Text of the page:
Mary Poppins Returns
David Magee, Rob Marshall, John DeLuca
Emily Blunt, Lin-Manuel Miranda, Ben Whishaw, Emily Mortimer, Pixie Davies, Nathanael Saleh, Joel Dawson, Julie Walters, Meryl Streep, Colin Firth, Jeremy Swift, Kobna Holdbrook-Smith, Dick Van Dyke, Angela Lansbury, David Warner, Jim Norton
PG for some mild thematic elements and brief action.
Buy on DVD/Blu-ray
For anyone who grew up with Julie Andrews as the ultimate nanny, Mary Poppins Returns is a bittersweet affair. Andrews chose not to return to the sequel in a guest role, but we’ve been given a bountiful array of actors to take the place of the original cast.
Picking up the umbrella in Andrews’ place is Emily Blunt who gives the titular character charm, heart, and musical excitement. Taking over for Dick Van Dyke’s chimney sweep is Lin-Manuel Miranda as the lamplighter Jack. Emily Mortimer and Ben Whishaw star as the elder Banks children from the original film, Michael and Jane, now grown 25 years after the first feature.
Ever since Blunt broke through opposite Meryl Streep and Anne Hathaway in The Devil Wears Prada, she has proven that she’s adept in all cinematic forms. While we knew that she had the vocal talent thanks to her lead role in Into the Woods, she proves more than Miranda’s equal. Miranda, who rose to fame with his celebrated musicals In the Heights and, more notably, Hamilton, can’t even hold a candle to her.
Whishaw himself is a capable singer delivering the film’s most emotional performance with the tune “A Conversation.” Mortimer does fine as his sister, but is never given her own musical act, which is somewhat disappointing. The kids are all suitably charming as well. Meryl Streep’s mid-film appearance as a tinkerer who leads the cast in a performance of “Turning Turtle” is painful to watch. While she’s a solid musical performer, this is so utterly underwhelming that it could have been cut from the film and no one would have noticed or cared.
With Miranda’s involvement, one would have thought he’d have a hand in writing the film’s songs. After all, he did strong work with Disney’s Moana. Yet, the entire score is written by Marc Shaiman with Scott Wittman joining to write the original songs. One of the title cards references Richard M. Sherman as a music consultant. As the co-writer of the 1964 original (with brother Robert B. Sherman), it’s evident that Shaiman and Wittman wished to create a derivation of the original rather than a completely new score. The music and the songs sound quite similar to the original and that helps with building familiarity in the audience, but also means that the film suffers from a seeming lack of inventiveness. The songs are also not indelibly memorable as the original films’ were.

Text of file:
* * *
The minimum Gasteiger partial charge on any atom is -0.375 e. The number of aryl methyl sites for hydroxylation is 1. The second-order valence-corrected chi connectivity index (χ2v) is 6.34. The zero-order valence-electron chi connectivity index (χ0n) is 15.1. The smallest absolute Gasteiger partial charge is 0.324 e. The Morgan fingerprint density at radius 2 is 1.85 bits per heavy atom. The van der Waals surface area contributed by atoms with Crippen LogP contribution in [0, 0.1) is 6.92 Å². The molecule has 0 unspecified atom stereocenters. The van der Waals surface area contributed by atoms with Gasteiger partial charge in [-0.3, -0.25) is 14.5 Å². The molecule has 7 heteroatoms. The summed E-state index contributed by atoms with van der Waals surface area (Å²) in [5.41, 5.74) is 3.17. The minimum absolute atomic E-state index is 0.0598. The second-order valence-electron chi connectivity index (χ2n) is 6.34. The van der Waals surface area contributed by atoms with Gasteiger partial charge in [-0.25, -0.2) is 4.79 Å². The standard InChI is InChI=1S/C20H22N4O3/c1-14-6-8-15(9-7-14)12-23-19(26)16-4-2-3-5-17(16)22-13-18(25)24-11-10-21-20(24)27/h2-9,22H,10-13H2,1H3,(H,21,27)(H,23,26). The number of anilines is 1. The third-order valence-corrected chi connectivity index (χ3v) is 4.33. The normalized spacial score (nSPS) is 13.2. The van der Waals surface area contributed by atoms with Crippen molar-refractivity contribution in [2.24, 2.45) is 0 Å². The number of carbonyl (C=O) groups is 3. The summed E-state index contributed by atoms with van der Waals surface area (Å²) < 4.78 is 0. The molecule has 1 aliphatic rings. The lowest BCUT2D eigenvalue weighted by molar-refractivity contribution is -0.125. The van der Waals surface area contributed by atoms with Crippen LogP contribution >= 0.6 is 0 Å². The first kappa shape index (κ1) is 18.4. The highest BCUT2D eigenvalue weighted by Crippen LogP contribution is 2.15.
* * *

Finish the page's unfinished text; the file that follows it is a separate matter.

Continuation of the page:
Apart from “A Conversation,” there are only three songs that manage to stand apart from the production. “The Royal Doulton Music Hall” is a fun pastiche while “The Place Where Lost Things Go” is a touching, not terribly emotional, track. These two fall a middling third and fourth among the list with “A Conversation” at the top and the bubbly final production number “Nowhere to Go But Up” coming in just below it.
That final production number is the pleasure of the film for another reason thanks to the cameo appearance of a film and stage legend. Although it’s pretty easy to guess who it is, the moment of the reveal is something of rapturous delight. There’s a separate cameo during the film’s climax that more than pays for the price of admission as well, but again, knowing who it is might ruin some of the joy that results.
The film’s director, Rob Marshall, has now delivered four musicals to cinemas out of his six feature films (Memoirs of a Geisha and Pirates of the Caribbean: On Stranger Tides being the exceptions). While Chicago put him on the map and remains his best work, Mary Poppins Returns edges Into the Woods out as his second best musical adaptation. The less said about the execrable, even if compelling, Nine the better.
Marshall has carved out a niche in the genre, one that will be tested with the live-action adaptation of The Little Mermaid, and has proven he is capable of terrific staging, appreciating how the actors’ movements and dancing is key to the film’s enjoyment and success. There’s nothing particularly revolutionary here and while Memoirs of a Geisha is better than all but Chicago, it’s evident that he belongs in this genre.
As entertaining and enjoyable as this film is, everything about Mary Poppins Returns feels like it was cribbed from the original while still managing to carve out its own minorly inventive niche. Keeping tone and style is important for a sequel 54 years after the first film released to theaters. While all of the songs weren’t the highest of caliber, enough worked, which made for a pleasant viewing experience. And the two cameos at the end of the film more than erased many of the frustrations.
February 27, 2019